Annapurna Circuit - DAY 3
Sleep healed our bodies during the night. No sore feet, stiff ankles or even a hint of backache manifested in my body, and even my muscles felt nothing after yesterday’s climb. However, i must admit that the back of my throat was not the happiest part of my body. i decided that now was a good time to implement the mind-over-matter strategy i knew would have to be part of an expedition like this for someone of my capabilities, so i told myself it was just early-morning scratchy throat and after using some mild home remedies, i disregarded it for the rest of the day.
We were all in high spirits and ready to tackle the day’s hike. After another morning of forests, rivers and waterfalls, we passed a new trout farm and came to a low bridge over the Marsyangdi Nadi River, at which we all took our time capturing every angle of the waterfall, the giant-sized boulders and the placid stream. When we set off from there, our porter uttered the word “shortcut”, and we knew the party was over.
This was the second most difficult part of the whole route for me, as the steps were soon replaced with steep dirt tracks. The weight of my backpack lifted my centre of gravity to my shoulders, which disturbed my balance, and i struggled at a snail’s pace upward. Every twenty steps i would stop to catch my breath. Just when i thought i would have to stop and rest for a while, our friend Anthony came back without his backpack and offered to carry mine the rest of the way up. He said we were almost there, and even though i was determined to carry my bag myself, i realised that this was a good time to surrender my pride for the sake of the group’s progress as much as my own. There remained only a few minutes’ climb, and then the track leveled out again.
After a short snack stop, we continued to the Nimala Hotel & Restaurant in Timang for lunch. We placed our order, but as we were the only guests there at the time and as each one had ordered a different dish, the preparation of the food took quite some time. By the time we left the restaurant, we’d made up our minds to ask for the quickest dish next time we ordered lunch, as time is precious during the day. That being said, the food was delicious and fresh, the service was first rate and we were soon refreshed and excited for the last stretch. The view of snow-laden mountaintops were exactly what we had come for, although we opted to sit inside because of the cold and windy weather.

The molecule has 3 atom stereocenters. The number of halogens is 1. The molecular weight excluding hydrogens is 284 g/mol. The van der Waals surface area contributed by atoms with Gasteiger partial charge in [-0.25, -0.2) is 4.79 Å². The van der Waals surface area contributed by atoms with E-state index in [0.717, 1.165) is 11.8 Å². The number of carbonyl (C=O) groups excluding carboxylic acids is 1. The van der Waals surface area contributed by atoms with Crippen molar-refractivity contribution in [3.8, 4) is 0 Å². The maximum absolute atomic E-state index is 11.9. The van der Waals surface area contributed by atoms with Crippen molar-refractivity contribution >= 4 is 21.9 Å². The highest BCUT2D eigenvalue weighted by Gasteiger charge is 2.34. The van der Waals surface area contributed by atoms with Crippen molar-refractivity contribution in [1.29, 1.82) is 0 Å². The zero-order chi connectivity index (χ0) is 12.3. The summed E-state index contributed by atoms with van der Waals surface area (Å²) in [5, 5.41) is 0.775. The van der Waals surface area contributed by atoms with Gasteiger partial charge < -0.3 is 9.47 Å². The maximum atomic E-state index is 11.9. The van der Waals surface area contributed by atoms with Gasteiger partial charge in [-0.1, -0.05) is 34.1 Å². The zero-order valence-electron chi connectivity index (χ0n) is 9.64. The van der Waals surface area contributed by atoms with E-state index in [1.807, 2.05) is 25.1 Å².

The afternoon hike was much less challenging and led us through picturesque villages and countryside until we reached Chame, where Moonlight Guest House & Restaurant was to be our home for the night. As soon as the sun had set, cool became chilly, which swiftly became cold and we searched out the protection of the dining room. Although the dining room was small, there was enough space for everyone and it was probably the coziest of all the dining rooms we would visit during the trip. The fire in the hearth was made to warm even the yaks outside, which caused us all to shed our layers of weather-resistant outerwear faster than you could say “Annapurna Circuit.” Frankly, we were wondering how we could possibly stay healthy with such extremes of temperature, but as this was our option for the night, we settled in and enjoyed the comfort offered.
We ordered some drinks, and when it came time to decide on dinner, each one of us picked something sweet and shared it among the group. Along the Annapurna Circuit, almost every restaurant will offer a selection of desserts which would probably include some or all of these: pancakes (thick, with options of chocolate and apple), rice pudding, chocolate pudding , as well as Mars and Snickers rolls (the highlight of our evening in Chame.) The latter are made by simply wrapping a chocolate bar in pastry and deep-frying it. Sounds like something at a Texas state fair, doesn’t it? On a cold evening after a killer shortcut, one of these will comfort almost anyone.
While many hikers were still hanging around, i could clearly hear that familiar sound of my bed beckoning me to come and rest, so i obliged as fast as two tired legs could carry me. Sleep came soon and i hoped it would work the same wonders as it had thus far.
Day 3 Planned: Chame to Ngawal
Day 3 in Reality: Dharapani to Chame
Day 3 Distance: 16km
Day 3 Walking Time: 9 hours (including another 2 hour lunch stop)
Day 3 Altitude Gain: 810m
Days Behind: 1
Day 3 Budget pp: $25
Day 3 Costpp:$18
Accumulated Savings pp: $24
Lessons for next trip:
Sleep heals your body. Today’s sore feet will be alright tomorrow. Your legs will be fine, as will your back. Just get some sleep and everything will feel better tomorrow.
Other articles in this series include: